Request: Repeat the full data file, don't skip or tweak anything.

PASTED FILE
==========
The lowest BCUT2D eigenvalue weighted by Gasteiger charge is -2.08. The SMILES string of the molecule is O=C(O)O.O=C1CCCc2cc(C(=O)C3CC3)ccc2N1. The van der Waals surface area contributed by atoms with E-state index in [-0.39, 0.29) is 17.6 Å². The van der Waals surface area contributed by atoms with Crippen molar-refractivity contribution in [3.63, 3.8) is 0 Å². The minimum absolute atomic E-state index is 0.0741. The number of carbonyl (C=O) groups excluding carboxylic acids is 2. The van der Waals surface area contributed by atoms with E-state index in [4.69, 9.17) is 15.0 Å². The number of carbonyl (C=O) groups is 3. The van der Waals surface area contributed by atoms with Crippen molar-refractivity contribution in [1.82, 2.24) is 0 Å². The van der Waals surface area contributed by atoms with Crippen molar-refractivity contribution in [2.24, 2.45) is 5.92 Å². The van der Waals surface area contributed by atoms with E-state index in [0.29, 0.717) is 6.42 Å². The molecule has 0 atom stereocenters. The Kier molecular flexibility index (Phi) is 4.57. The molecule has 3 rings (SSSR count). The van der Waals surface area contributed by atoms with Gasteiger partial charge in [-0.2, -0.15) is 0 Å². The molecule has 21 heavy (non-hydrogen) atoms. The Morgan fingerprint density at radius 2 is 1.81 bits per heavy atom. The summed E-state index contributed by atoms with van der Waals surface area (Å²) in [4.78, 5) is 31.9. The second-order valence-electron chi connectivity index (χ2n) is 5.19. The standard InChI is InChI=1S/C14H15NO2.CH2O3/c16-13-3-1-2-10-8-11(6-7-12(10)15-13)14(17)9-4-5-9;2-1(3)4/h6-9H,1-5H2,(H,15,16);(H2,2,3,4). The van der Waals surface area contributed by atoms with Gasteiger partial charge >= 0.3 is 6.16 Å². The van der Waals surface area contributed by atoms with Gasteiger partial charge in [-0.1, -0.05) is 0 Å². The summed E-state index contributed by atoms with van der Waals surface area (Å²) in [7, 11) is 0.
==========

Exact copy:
The lowest BCUT2D eigenvalue weighted by Gasteiger charge is -2.08. The SMILES string of the molecule is O=C(O)O.O=C1CCCc2cc(C(=O)C3CC3)ccc2N1. The van der Waals surface area contributed by atoms with E-state index in [-0.39, 0.29) is 17.6 Å². The van der Waals surface area contributed by atoms with Crippen molar-refractivity contribution in [3.63, 3.8) is 0 Å². The minimum absolute atomic E-state index is 0.0741. The number of carbonyl (C=O) groups excluding carboxylic acids is 2. The van der Waals surface area contributed by atoms with E-state index in [4.69, 9.17) is 15.0 Å². The number of carbonyl (C=O) groups is 3. The van der Waals surface area contributed by atoms with Crippen molar-refractivity contribution in [1.82, 2.24) is 0 Å². The van der Waals surface area contributed by atoms with Crippen molar-refractivity contribution in [2.24, 2.45) is 5.92 Å². The van der Waals surface area contributed by atoms with E-state index in [0.29, 0.717) is 6.42 Å². The molecule has 0 atom stereocenters. The Kier molecular flexibility index (Phi) is 4.57. The molecule has 3 rings (SSSR count). The van der Waals surface area contributed by atoms with Gasteiger partial charge in [-0.2, -0.15) is 0 Å². The molecule has 21 heavy (non-hydrogen) atoms. The Morgan fingerprint density at radius 2 is 1.81 bits per heavy atom. The summed E-state index contributed by atoms with van der Waals surface area (Å²) in [4.78, 5) is 31.9. The second-order valence-electron chi connectivity index (χ2n) is 5.19. The standard InChI is InChI=1S/C14H15NO2.CH2O3/c16-13-3-1-2-10-8-11(6-7-12(10)15-13)14(17)9-4-5-9;2-1(3)4/h6-9H,1-5H2,(H,15,16);(H2,2,3,4). The van der Waals surface area contributed by atoms with Gasteiger partial charge >= 0.3 is 6.16 Å². The van der Waals surface area contributed by atoms with Gasteiger partial charge in [-0.1, -0.05) is 0 Å². The summed E-state index contributed by atoms with van der Waals surface area (Å²) in [7, 11) is 0.